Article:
Twitter was undoubtedly unhelpful. I have to admit to being one of the guilty critical tweeters, in a context where I found it very difficult to enter whole heartedly into worship. Promotion of twitter was a bit of a red rag to a bull. I was disappointed by the way in which tweets, writing on the walls, and the activity stations in communion, were introduced and plugged without any feedback incorporated into the sessions. They came across as parallel activities that had no interplay with the gathering as a whole.

There was very little in the way of a coherent journey in the evening sessions. It was all a bit fragmented with song and prayer interspersed with random (although interesting and important) contributions. I was surprised by the proportion of the time we spent singing, when comparably very little time was given to reports on the last year in union life, and little time was spent explaining the changes that have taken place at Didcot. The weighting of the elements seemed wrong. What is the purpose of the Baptist Assembly after all?

I had a great time nonetheless and think that BUGB and BMS did a good job in difficult circumstances. Also very excited by the appointment of Lynn as Gen Sec.

Patrick Gillan

Andy I suppose it's good the assembly discussed same sex relationships however this has historically been done without Gay Christians like myself being present. Was this the case this time and if so why?

Andy Goodliff

Patrick, here is the Baptist Times write up:
While there was no gay Christian on the 'platform', it was acknowledged that there may well be gay Christians amongst the delegates and those present. I recognise that you may not think this is good enough, but its a start, and again, perhaps a long-delayed one.


This was my first Baptist Assembly - I thoroughly enjoyed it!

There was lots of good stuff to take away from an inter-generational Communion. Please hear me in the context of a father of three boys aged 9, 5 and 3, albeit boys who were absent from the Assembly, so this is a skewed opinion!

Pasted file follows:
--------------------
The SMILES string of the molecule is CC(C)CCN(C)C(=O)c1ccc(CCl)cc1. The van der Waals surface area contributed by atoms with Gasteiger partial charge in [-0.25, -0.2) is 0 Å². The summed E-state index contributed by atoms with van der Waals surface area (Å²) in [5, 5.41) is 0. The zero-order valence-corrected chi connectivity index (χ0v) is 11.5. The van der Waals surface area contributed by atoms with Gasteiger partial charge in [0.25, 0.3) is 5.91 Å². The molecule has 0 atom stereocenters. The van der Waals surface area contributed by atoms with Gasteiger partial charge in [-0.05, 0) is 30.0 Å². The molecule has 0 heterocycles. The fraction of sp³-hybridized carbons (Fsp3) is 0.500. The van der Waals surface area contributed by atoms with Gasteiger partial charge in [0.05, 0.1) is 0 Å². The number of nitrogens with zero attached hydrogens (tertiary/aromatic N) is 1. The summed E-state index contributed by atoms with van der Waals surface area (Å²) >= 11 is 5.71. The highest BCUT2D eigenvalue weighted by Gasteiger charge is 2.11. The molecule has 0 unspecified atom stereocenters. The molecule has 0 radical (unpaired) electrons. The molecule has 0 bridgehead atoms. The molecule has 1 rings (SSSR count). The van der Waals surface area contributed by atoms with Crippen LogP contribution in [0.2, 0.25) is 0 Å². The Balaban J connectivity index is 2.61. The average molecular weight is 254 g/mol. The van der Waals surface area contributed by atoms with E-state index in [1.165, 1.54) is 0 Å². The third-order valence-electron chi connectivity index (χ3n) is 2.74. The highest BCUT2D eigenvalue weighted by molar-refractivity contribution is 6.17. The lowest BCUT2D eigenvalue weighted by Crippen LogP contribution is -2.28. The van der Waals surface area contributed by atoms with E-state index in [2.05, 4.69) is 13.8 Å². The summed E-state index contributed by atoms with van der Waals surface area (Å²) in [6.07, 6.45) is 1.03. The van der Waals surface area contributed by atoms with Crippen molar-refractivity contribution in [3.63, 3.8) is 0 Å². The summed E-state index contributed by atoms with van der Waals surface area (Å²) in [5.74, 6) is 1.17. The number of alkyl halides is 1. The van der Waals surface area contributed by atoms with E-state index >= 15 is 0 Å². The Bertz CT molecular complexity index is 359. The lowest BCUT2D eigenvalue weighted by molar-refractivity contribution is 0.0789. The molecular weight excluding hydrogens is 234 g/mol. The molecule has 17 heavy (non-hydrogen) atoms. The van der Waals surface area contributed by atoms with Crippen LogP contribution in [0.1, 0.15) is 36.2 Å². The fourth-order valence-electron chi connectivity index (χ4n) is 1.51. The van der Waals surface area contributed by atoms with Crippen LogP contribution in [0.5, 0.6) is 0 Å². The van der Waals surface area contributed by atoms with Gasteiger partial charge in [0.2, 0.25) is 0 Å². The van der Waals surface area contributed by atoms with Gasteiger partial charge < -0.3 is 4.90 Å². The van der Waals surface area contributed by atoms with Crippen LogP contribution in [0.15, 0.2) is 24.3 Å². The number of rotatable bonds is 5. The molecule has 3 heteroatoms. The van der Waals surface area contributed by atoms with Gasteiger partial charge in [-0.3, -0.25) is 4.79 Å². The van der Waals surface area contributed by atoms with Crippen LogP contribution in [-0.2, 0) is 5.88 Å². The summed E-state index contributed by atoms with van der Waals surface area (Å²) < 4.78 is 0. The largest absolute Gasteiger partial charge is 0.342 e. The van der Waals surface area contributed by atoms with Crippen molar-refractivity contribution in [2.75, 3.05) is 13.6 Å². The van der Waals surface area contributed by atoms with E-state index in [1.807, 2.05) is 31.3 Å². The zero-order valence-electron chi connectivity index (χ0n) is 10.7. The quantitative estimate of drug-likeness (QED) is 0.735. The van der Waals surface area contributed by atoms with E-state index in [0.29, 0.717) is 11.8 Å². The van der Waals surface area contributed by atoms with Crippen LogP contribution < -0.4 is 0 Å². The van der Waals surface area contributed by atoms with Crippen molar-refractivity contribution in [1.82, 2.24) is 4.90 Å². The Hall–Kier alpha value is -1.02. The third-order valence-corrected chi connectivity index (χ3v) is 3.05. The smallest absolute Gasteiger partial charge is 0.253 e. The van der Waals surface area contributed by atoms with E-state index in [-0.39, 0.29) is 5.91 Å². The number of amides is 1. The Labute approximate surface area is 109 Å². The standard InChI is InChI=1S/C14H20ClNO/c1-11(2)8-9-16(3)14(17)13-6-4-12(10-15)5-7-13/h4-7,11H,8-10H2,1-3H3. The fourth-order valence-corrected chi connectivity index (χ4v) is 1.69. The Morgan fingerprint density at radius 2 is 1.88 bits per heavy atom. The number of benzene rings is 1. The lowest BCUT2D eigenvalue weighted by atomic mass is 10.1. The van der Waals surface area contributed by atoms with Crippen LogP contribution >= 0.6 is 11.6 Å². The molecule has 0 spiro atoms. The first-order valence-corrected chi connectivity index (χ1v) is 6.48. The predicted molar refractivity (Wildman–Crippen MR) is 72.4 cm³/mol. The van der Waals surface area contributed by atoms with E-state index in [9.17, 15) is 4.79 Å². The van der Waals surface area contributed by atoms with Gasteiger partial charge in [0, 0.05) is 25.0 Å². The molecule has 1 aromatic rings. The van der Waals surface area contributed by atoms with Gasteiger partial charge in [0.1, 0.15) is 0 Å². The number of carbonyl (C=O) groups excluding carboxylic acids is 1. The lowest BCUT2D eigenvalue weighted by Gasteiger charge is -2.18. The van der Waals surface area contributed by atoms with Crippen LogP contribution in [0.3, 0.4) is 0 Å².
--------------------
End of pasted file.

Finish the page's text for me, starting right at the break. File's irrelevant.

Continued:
An 18 minute sermon is a long time if there's nothing else to do, but the invitation and atmosphere created to get amongst the stations was excellent, and I think this was a good way to attempt to engage across the generations. The results of the stations were up and available to view for all in the afternoon, and I took a good 10-15 minutes examining all that people had drawn and written both there and on the response walls. The invitation to the table and execution of serving the sacraments was superb, but I do agree that at that point a long thanksgiving prayer was a bit incongruous, given the tone that was set initially.

As for twitter? Well, I'm a fairly enthusiastic user, so it made sense to me to be able to engage via that medium. Only once did I tweet DURING a service of worship, but I always checked it after the service, and engaged quickly if it took my fancy. It's still a young medium and I think we're all learning the best way to use it. For me, it had it's best use during the plenary sessions.

I had to leave Blackpool before the Monday plenary on same-sex relationships which I was dissapointed to miss. Thanks for your write up here. We love to talk about being an inclusive family, but all too often we fall disastrously short of the mark in our approach to anybody who isn't heterosexual, preferably married!

John Rackley

re Care for BUGB Personnel that's a grim comment Keith. Are you saying what other's can't or won't?


Read it. Challenged. Will do.


Andy, I should say that anything I write will have a bit of a 'glass half full, no wait it's actually overflowing' element to it, so whatever I produce may need to be read with a pair of grey-tinted spectacles... but I'm willing to have a go!

Now that I have stated my optimism can I add a comment about the family communion?- I have never heard so many 'daaaaaaad, I'm bored...,' from my 3 young children.